The Philosophy of War and Exile

The Philosophy of War and Exile (preview) (institutional access) argues that our current paradigms for thinking about the ethics of war – just war theory – and the suffering of war – PTSD theory – judge war without a proper understanding of war. By continuing the investigations of J. Glenn Gray into the meaning of how war is experienced by combatants we can find an alternative understanding of not only war, but of peace, culminating in a new theory of responsibility centered around embodiment and mortality rather than praise and blame. This conception of responsibility will in turn allow us to not only ask new questions about torture, unmanned warfare, and the treatment of veterans, but also to ask new questions about what it means for noncombatants to experience as home what combatants experience as exile.


Matthew Hallgarth (Major USAF ret.), in the Journal of Military Ethics, writes, “I found Gertz’s book refreshing and eye-opening. His book offers for changing the interpretive paradigm of military ethics instruction and analysis, and for motivating caregivers to reassess their boilerplate civilian judgments of troubled soldiers.”

Esther Adaire, in The LSE Review of Books, calls it an “intricate critique of the moral conundrums involved in war and peace [that] makes evaluations that will resonate with those who are familiar with a range of theoretical perspectives, from classical philosophy, to political theory, to studies of affect phenomenology.”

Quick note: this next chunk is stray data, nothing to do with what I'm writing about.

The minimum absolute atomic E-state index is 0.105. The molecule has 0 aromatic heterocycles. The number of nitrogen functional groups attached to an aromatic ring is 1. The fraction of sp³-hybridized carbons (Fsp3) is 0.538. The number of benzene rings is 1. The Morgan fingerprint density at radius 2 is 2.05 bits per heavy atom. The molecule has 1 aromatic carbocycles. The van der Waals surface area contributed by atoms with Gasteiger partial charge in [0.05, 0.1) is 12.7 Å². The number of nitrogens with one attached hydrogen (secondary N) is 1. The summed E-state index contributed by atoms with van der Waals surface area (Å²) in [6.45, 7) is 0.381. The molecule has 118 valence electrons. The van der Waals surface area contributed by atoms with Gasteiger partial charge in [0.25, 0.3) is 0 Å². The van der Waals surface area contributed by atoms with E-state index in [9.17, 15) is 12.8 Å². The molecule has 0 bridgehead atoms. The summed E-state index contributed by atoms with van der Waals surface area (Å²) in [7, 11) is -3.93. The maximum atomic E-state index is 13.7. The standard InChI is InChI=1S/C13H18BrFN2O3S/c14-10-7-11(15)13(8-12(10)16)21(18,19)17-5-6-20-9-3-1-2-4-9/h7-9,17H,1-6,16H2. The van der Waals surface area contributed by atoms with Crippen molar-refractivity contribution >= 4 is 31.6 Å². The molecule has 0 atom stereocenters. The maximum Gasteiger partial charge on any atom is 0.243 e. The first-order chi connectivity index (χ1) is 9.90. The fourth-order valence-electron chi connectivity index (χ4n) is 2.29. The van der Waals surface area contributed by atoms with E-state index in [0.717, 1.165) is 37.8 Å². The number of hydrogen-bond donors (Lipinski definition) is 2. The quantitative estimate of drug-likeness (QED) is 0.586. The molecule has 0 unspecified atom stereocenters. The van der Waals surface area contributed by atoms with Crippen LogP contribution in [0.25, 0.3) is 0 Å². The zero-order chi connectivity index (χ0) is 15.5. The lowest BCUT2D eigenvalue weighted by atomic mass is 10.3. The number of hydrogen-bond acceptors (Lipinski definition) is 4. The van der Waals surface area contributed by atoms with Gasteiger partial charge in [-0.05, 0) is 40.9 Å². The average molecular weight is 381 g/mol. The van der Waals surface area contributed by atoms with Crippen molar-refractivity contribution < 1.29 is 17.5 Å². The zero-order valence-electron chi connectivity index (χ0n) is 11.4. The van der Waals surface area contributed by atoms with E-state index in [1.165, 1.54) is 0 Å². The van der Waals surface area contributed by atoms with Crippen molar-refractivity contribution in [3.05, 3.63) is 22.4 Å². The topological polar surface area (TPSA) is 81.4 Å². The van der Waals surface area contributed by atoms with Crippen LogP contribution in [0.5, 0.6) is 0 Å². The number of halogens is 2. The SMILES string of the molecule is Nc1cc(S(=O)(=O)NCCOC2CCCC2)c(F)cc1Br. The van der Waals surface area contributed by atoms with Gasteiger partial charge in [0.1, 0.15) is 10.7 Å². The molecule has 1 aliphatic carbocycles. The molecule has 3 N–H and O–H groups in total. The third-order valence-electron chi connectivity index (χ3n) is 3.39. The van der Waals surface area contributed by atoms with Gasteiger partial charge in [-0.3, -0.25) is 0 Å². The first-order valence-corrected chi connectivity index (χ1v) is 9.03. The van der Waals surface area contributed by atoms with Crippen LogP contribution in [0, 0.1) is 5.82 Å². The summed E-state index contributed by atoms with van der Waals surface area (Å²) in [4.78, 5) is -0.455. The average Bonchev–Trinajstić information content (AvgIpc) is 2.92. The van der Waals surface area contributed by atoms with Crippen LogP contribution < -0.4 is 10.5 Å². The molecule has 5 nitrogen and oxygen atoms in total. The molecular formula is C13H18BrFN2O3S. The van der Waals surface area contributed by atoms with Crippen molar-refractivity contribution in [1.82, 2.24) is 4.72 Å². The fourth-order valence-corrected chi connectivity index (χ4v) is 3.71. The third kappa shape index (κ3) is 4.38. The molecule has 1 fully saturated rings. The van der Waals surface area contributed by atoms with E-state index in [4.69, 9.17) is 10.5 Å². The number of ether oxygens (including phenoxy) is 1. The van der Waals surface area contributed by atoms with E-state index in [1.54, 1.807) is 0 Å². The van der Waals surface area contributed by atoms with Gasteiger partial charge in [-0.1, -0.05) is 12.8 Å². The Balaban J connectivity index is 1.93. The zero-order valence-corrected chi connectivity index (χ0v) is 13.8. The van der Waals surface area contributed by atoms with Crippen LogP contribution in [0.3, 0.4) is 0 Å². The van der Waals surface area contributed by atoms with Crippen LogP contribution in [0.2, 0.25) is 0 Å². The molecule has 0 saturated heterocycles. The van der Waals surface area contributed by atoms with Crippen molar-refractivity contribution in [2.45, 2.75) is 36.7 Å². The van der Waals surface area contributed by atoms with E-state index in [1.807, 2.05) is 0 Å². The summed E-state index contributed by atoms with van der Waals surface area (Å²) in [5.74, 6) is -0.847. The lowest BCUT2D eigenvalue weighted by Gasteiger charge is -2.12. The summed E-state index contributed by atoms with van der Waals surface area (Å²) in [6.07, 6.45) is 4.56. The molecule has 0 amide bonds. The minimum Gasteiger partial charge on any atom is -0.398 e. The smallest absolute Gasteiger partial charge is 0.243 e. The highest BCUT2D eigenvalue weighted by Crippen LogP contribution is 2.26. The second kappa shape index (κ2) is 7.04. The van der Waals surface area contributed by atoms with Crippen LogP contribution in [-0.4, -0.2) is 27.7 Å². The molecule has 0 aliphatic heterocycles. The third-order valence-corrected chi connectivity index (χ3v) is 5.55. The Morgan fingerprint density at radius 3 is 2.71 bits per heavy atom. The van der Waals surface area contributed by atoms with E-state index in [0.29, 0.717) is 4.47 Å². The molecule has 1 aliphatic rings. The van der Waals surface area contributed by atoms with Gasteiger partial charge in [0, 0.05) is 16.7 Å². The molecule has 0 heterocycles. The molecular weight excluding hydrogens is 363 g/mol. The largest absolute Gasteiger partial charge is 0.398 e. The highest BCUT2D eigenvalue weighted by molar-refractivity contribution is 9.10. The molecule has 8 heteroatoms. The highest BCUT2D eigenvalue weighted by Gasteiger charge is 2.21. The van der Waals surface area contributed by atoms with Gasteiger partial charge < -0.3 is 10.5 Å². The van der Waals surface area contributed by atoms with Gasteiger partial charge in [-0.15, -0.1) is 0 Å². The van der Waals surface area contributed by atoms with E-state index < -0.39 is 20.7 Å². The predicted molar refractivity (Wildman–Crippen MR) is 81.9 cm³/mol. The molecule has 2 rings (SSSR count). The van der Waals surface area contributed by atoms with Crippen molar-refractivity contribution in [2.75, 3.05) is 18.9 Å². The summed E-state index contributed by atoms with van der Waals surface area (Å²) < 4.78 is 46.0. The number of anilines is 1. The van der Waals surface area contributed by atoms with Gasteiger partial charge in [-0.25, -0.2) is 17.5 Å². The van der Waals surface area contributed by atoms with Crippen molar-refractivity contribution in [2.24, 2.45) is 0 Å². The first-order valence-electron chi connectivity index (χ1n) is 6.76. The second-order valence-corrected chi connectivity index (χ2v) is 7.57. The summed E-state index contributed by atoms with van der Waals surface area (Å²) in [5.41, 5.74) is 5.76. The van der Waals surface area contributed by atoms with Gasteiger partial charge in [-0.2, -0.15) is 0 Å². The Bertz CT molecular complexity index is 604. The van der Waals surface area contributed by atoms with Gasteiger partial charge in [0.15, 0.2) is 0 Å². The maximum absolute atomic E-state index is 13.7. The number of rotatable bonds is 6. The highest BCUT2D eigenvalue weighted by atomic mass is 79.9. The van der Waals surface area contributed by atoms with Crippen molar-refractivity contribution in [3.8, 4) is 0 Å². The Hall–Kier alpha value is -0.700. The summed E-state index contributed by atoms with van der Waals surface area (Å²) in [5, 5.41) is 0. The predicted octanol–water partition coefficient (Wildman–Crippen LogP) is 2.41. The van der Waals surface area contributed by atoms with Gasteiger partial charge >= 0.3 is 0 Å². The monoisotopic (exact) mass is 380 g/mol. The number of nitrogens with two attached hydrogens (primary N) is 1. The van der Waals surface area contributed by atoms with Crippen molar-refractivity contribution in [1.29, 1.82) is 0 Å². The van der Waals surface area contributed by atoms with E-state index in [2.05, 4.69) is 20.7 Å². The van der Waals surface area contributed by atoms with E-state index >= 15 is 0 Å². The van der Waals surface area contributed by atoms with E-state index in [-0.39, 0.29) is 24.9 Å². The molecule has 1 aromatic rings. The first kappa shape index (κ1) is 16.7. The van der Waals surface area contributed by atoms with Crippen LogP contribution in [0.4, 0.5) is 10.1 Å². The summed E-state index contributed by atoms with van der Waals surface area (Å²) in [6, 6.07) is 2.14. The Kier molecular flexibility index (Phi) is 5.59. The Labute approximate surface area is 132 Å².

Jon Greenaway, in The Marx and Philosophy Review of Books, calls it an “invaluable book…tracing the holes and flaws in commonly held philosophical approaches to not just war, but also crucially, the human cost of war and trauma.”

Dena Hurst, in Phenomenology Reviews, writes, “The significance of Gertz’s analysis is that a new aspect of moral injury is added to the current dialogue—that of injury to morality itself.”

redmusewrites, in a 4-star Amazon.com review, says that this “book is establishing a conversation that needs to happen, one that will hopefully go beyond judgement, pity, or false sincerity towards veterans and their families.”


Featured in BBC World Update‘s October 6, 2014 interview with myself, a veteran, and a psychiatrist on the question: “Should philosophy be used to treat PTSD?”

Featured in Critical-Theory.com‘s 5 Books that Came Out in September 2014 and their reader poll of The Best Critical Theory Book of 2014

Discussed in Southern News‘s article on my talk at SCSU: “Visiting Professor Shines Light on Myths of Unmanned Warfare”

Tweet-reviewed by @CrankyEthicist, now available on Storify

Tweet-reviewed by @TheLitCritGuy, now available on Storify